In the images below, you will notice that the level of noise, overall clarity (sharpness) isn’t as good as the S7. Also, the color balance is a bit off (too red), but you would never know, so it’s not as important (but still is)
Bokeh, the visual quality of the out-of-focus area, is something that the Huawei P9 excels at. Although sharp details are typically seen as the most important thing in reviews, the out of focus aspect of imaging is also extremely important and helps focus the attention on the subject of the photo."FOR BOKEH THE P9 HAS THE TREMENDOUS ADVANTAGE OF HAVING TWO SENSORS"
The blur if the out of focus area typically happens because the light signal blends in the out of focus area. The effect is also stronger with a large aperture lens (large hole) because the larger the area, and the more blending happens. A large-enough lens and sensor surface area are difficult to do on a tiny phone lens, and even harder because the P9 lens does have a particularly large aperture anyway (f2.2).
For bokeh the P9 has the tremendous advantage of having two full-resolution sensors. By using the ~8mm distance between the lens, the difference of perspective helps estimate the distance of each pixel to the lens. From there, it can add an extra process to blur out of focus pixels. The bokeh of the Huawei P9 is done instantly and is comparable to what the Google Camera app takes many seconds to compute.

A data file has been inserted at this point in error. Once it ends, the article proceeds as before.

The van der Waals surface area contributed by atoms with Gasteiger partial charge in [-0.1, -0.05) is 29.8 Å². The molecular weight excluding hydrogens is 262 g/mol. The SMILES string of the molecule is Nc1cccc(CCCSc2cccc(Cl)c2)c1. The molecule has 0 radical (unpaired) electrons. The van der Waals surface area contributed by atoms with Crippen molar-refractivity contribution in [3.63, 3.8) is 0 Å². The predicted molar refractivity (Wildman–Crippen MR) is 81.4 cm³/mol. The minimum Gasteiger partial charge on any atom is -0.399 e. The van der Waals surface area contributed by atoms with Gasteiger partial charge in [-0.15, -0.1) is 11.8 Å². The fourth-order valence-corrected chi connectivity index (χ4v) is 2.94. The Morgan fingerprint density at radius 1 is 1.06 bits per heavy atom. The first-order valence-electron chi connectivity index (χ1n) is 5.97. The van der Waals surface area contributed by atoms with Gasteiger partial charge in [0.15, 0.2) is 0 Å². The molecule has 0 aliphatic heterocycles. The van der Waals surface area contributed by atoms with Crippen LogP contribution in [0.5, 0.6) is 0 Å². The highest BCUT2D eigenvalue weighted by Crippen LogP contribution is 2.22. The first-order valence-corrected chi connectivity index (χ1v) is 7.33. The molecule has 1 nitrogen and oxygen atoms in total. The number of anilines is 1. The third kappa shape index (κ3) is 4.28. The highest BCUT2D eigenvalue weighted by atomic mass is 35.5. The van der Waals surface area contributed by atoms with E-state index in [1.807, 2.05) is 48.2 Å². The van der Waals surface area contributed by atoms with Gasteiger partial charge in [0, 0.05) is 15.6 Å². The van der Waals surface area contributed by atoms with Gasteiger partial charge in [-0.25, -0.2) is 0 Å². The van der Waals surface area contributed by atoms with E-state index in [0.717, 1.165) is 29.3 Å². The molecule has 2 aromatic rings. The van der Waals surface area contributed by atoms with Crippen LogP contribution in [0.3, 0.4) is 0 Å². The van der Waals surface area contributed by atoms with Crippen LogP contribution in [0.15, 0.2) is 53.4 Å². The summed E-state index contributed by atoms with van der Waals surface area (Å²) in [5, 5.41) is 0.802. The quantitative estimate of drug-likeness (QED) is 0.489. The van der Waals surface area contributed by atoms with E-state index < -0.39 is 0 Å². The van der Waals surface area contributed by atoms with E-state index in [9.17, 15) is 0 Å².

Normally, single-lens cameras can also do something like this by rapidly taking two shots one after the other. Because your hand moves slightly in between shots, the tiny difference of perspective is already sufficient to make a distance estimation (I think that the Google Camera app does something like this). The Huawei’s P9’s is just much better because the lenses are farther apart, and the distance in-between them is known. With better data, comes better blurring — all for the sake of art.
P9 Camera still a challenger, despite dual-lenses
Mobile photography is an extremely difficult task because it goes against everything that should make it easy to capture good photos: small lenses, small camera module, the ultra-short distance between lens and sensor, constrained computing power, etc.
Huawei’s dual-lens idea is sound, the Light Camera is a technical proof that merging data from many camera modules can work. But in reality, there are a lot of hurdles to overcome. Fusing the information obtained by both sensors makes it more difficult to obtain sharp images because there’s invariably data alignment problems when merging data between two sensors.
It would be even more difficult to have Image stabilization with two independantly stabilizaed cameras because they would be slightly out of phase. This probably explained why the Huawei P9 does not have OIS. Read: what is image stabilization."DUAL LENS IS A BOLD APPROACH BUT NOT ENOUGH TO CHANGE THE STATUS QUO, YET"